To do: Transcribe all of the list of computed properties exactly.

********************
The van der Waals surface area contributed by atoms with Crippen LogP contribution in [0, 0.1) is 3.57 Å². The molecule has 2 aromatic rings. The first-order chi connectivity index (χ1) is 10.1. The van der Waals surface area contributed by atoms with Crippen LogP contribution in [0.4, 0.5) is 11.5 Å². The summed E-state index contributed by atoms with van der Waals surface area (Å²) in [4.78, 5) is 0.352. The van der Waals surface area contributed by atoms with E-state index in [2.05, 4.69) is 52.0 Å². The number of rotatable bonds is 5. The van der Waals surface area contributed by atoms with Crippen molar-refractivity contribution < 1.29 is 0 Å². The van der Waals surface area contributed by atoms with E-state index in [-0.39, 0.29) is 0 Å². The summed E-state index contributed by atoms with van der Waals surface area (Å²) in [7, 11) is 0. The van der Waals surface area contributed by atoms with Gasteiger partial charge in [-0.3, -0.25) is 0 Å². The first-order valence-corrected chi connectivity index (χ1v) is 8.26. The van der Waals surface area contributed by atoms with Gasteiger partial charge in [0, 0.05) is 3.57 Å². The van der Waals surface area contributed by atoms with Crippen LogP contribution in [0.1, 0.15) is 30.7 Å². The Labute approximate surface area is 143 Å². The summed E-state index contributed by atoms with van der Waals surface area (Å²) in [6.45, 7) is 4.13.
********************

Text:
The van der Waals surface area contributed by atoms with Crippen LogP contribution in [0, 0.1) is 3.57 Å². The molecule has 2 aromatic rings. The first-order chi connectivity index (χ1) is 10.1. The van der Waals surface area contributed by atoms with Crippen LogP contribution in [0.4, 0.5) is 11.5 Å². The summed E-state index contributed by atoms with van der Waals surface area (Å²) in [4.78, 5) is 0.352. The van der Waals surface area contributed by atoms with E-state index in [2.05, 4.69) is 52.0 Å². The number of rotatable bonds is 5. The van der Waals surface area contributed by atoms with Crippen molar-refractivity contribution < 1.29 is 0 Å². The van der Waals surface area contributed by atoms with E-state index in [-0.39, 0.29) is 0 Å². The summed E-state index contributed by atoms with van der Waals surface area (Å²) in [7, 11) is 0. The van der Waals surface area contributed by atoms with Gasteiger partial charge in [-0.3, -0.25) is 0 Å². The first-order valence-corrected chi connectivity index (χ1v) is 8.26. The van der Waals surface area contributed by atoms with Gasteiger partial charge in [0, 0.05) is 3.57 Å². The van der Waals surface area contributed by atoms with Crippen LogP contribution in [0.1, 0.15) is 30.7 Å². The Labute approximate surface area is 143 Å². The summed E-state index contributed by atoms with van der Waals surface area (Å²) in [6.45, 7) is 4.13.